To entertain your scenario the network then would be left with two options to consider. Remember Good Money drives out Bad Money :

1) The hypothetic Blockstream "pre-mined" altcoin
2) The community fork of the exact same altcoin with fairer distribution (hint : 1:1 peg)

Remember that a Bitcoin-like first mover advantage is inexistent in that case because of the open source development.

Merge mining is a perfectly normal process and it can be extremely beneficial. Providing (almost) the same network security of BTC to altchains is a valuable and noteworthy contribution to their own development. What you seem to forget is that does not benefit them with the same network effect.

Name me one altcoin that people would undoubtedly switch over to if it profited from Bitcoin's network security?

I have spent some time reading the Reddit AMA and I'm sorry to say but it was disappointing to witness the childish stubbordness in your numerous comment in the face of considerably knowledgeable adversity. Your back must be aching from all this heavy lifting cause there were some serious moving of the goal post. You were corrected many time for different false assumption that you keep spreading around on this forum which I consider very concerning misinformation.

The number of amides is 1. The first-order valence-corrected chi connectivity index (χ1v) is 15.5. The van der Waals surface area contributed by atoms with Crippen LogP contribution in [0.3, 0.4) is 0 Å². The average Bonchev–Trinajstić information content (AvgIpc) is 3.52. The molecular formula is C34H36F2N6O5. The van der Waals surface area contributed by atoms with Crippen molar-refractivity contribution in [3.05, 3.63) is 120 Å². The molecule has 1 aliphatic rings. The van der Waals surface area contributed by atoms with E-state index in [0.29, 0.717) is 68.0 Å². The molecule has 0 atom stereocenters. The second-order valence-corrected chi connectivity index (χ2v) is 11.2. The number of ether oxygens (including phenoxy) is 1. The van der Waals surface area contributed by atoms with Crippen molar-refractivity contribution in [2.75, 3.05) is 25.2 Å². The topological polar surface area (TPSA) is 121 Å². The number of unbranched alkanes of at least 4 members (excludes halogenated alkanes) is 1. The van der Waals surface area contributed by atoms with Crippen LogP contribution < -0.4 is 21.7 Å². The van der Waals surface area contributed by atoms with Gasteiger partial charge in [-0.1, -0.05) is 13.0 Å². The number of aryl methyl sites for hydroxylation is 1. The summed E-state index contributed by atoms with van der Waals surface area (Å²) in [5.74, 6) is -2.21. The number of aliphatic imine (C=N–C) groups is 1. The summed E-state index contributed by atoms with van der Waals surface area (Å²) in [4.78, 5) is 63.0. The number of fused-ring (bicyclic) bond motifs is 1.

The Blockstream team has made it CLEAR they have NO interest into alternative currencies built on a sidechain. This is absolutely not their vision of sidechain and it is explained repeatedly in the white paper.

Quote
Adam Back
sidechains are a generic extension mechanism. we hope many people make use of the sidechain extension mechanism to add innovative new features centered around the bitcoin currency.



"I believe this will be the ultimate fate of Bitcoin, to be the "high-powered money" that serves as a reserve currency for banks that issue their own digital cash." Hal Finney, Dec. 2010
Melbustus
Legendary
*
Offline Offline

Activity: 1554



View Profile
October 24, 2014, 06:07:13 AM
 #14440

...
(*) latency is at least as big of a potential threat.
Quote
Never underestimate the bandwidth of a station wagon full of tapes hurtling down the highway.

—Tanenbaum, Andrew S. (1989). Computer Networks. New Jersey: Prentice-Hall. p. 57. ISBN 0-13-166836-6.




Love that quote. That textbook was required reading in college.

Ethernet just celebrated its 40th birthday and its history is arguably a better analog for bitcoin and the alts than say myspace versus facebook.